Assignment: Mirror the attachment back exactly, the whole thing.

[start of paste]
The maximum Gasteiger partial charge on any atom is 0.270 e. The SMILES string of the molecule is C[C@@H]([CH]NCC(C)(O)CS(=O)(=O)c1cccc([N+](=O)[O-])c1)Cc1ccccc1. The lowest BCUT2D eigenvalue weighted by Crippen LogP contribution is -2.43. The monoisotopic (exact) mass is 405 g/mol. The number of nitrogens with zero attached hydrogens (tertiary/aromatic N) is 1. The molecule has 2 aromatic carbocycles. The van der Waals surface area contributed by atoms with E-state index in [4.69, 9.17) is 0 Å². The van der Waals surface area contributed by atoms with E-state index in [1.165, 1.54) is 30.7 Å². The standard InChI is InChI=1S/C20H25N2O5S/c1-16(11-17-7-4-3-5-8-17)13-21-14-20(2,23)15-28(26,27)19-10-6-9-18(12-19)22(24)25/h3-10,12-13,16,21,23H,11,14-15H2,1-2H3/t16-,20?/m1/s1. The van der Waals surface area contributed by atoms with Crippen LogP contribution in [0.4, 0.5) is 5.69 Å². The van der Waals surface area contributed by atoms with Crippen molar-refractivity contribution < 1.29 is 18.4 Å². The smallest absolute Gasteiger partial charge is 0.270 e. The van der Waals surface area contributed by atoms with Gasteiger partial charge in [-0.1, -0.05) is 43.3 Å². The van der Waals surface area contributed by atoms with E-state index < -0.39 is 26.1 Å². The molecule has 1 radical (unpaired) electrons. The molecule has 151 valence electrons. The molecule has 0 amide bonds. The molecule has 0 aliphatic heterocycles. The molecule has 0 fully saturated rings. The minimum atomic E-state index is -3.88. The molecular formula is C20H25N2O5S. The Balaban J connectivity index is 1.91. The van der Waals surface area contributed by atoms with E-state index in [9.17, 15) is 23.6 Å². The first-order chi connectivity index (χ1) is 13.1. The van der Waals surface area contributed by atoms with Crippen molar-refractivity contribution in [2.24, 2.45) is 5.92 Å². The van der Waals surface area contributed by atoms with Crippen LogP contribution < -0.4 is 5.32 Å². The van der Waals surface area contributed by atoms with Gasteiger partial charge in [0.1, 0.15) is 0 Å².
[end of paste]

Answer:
The maximum Gasteiger partial charge on any atom is 0.270 e. The SMILES string of the molecule is C[C@@H]([CH]NCC(C)(O)CS(=O)(=O)c1cccc([N+](=O)[O-])c1)Cc1ccccc1. The lowest BCUT2D eigenvalue weighted by Crippen LogP contribution is -2.43. The monoisotopic (exact) mass is 405 g/mol. The number of nitrogens with zero attached hydrogens (tertiary/aromatic N) is 1. The molecule has 2 aromatic carbocycles. The van der Waals surface area contributed by atoms with E-state index in [4.69, 9.17) is 0 Å². The van der Waals surface area contributed by atoms with E-state index in [1.165, 1.54) is 30.7 Å². The standard InChI is InChI=1S/C20H25N2O5S/c1-16(11-17-7-4-3-5-8-17)13-21-14-20(2,23)15-28(26,27)19-10-6-9-18(12-19)22(24)25/h3-10,12-13,16,21,23H,11,14-15H2,1-2H3/t16-,20?/m1/s1. The van der Waals surface area contributed by atoms with Crippen LogP contribution in [0.4, 0.5) is 5.69 Å². The van der Waals surface area contributed by atoms with Crippen molar-refractivity contribution < 1.29 is 18.4 Å². The smallest absolute Gasteiger partial charge is 0.270 e. The van der Waals surface area contributed by atoms with Gasteiger partial charge in [-0.1, -0.05) is 43.3 Å². The van der Waals surface area contributed by atoms with E-state index < -0.39 is 26.1 Å². The molecule has 1 radical (unpaired) electrons. The molecule has 151 valence electrons. The molecule has 0 amide bonds. The molecule has 0 aliphatic heterocycles. The molecule has 0 fully saturated rings. The minimum atomic E-state index is -3.88. The molecular formula is C20H25N2O5S. The Balaban J connectivity index is 1.91. The van der Waals surface area contributed by atoms with E-state index in [9.17, 15) is 23.6 Å². The first-order chi connectivity index (χ1) is 13.1. The van der Waals surface area contributed by atoms with Crippen molar-refractivity contribution in [2.24, 2.45) is 5.92 Å². The van der Waals surface area contributed by atoms with Crippen LogP contribution < -0.4 is 5.32 Å². The van der Waals surface area contributed by atoms with Gasteiger partial charge in [0.1, 0.15) is 0 Å².